4. Patil, V.B.; Ilager, D.; Tuwar, S.M.; Mondal, K.; Shetti, N.P.J.B. Nanostructured ZnO-Based Electrochemical Sensor with Anionic Surfactant for the Electroanalysis of Trimethoprim. Bioengineering 2022, 9, 521. [Google Scholar] [CrossRef] [PubMed]
  5. Zhao, Z.; Das, S.; Zharnikov, M.J.B. Rational Design of Porous Poly (ethylene glycol) Films as a Matrix for ssDNA Immobilization and Hybridization. Bioengineering 2022, 9, 414. [Google Scholar] [CrossRef] [PubMed]
  6. Gholizadeh, H.; Cheng, S.; Kourmatzis, A.; Xing, H.; Traini, D.; Young, P.M.; Ong, H.X.J.B. Application of Micro-Engineered Kidney, Liver, and Respiratory System Models to Accelerate Preclinical Drug Testing and Development. Bioengineering 2022, 9, 150. [Google Scholar] [CrossRef] [PubMed]
  7. Osouli Tabrizi, H.; Panahi, A.; Forouhi, S.; Sadighbayan, D.; Soheili, F.; Haji Hosseini Khani, M.R.; Magierowski, S.; Ghafar-Zadeh, E.J.B. Oral Cells-On-Chip: Design, Modeling and Experimental Results. Bioengineering 2022, 9, 218. [Google Scholar] [CrossRef] [PubMed]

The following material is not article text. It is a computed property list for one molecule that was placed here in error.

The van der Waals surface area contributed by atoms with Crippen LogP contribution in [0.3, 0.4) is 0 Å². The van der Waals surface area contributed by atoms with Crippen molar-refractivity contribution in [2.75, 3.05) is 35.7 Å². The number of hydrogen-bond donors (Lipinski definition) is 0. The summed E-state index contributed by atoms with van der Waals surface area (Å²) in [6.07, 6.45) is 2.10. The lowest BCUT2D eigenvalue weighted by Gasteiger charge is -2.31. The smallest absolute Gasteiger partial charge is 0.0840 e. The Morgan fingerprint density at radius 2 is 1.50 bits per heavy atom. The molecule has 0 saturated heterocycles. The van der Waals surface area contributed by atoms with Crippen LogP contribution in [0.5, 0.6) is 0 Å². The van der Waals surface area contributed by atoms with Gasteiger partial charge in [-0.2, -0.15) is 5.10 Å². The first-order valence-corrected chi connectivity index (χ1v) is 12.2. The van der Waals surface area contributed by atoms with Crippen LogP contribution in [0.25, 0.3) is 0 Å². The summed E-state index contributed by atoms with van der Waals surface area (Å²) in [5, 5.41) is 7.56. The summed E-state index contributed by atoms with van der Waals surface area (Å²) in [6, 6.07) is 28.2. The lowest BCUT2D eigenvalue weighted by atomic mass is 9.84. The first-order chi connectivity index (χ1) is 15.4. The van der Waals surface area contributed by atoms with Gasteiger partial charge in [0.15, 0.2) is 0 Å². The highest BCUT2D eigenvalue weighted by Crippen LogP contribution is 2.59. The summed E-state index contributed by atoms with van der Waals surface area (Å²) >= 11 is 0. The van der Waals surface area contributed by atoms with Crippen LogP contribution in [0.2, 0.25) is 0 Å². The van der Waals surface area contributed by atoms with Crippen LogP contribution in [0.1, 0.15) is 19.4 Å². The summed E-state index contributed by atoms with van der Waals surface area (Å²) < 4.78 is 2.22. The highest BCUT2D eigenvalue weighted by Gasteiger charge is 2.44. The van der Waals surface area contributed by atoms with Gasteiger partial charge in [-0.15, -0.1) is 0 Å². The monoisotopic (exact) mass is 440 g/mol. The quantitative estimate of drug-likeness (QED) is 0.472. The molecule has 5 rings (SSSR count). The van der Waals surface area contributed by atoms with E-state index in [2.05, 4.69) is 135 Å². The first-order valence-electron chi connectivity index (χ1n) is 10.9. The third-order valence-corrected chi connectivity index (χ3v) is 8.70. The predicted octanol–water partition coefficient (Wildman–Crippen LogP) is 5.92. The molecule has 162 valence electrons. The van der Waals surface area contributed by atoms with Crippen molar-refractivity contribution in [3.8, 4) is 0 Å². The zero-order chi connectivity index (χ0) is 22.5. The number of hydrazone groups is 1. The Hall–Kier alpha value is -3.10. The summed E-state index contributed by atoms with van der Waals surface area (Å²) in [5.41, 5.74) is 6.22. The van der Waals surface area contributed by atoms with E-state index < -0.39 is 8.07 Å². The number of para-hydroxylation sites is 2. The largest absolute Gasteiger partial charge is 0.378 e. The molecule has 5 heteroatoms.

8. Alabdah, F.; Alshammari, A.; Hidalgo-Bastida, A.; Cooper, G.J.B. A Review of Conventional and Novel Treatments for Osteoporotic Hip Replacements. Bioengineering 2023, 10, 161. [Google Scholar] [CrossRef] [PubMed]
  9. Batool, S.A.; Liaquat, U.; Channa, I.A.; Gilani, S.J.; Makhdoom, M.A.; Yasir, M.; Ashfaq, J.; Jumah, M.N.b.; Rehman, M.A.U.J.B. Development and Characterization of Zein/Ag-Sr Doped Mesoporous Bioactive Glass Nanoparticles Coatings for Biomedical Applications. Bioengineering 2022, 9, 367. [Google Scholar] [CrossRef] [PubMed]
  10. Sikder, P.; Nagaraju, P.; Naganaboyina, H.P.J.B. 3D-Printed Piezoelectric Porous Bioactive Scaffolds and Clinical Ultrasonic Stimulation Can Help in Enhanced Bone Regeneration. Bioengineering 2022, 9, 679. [Google Scholar] [CrossRef] [PubMed]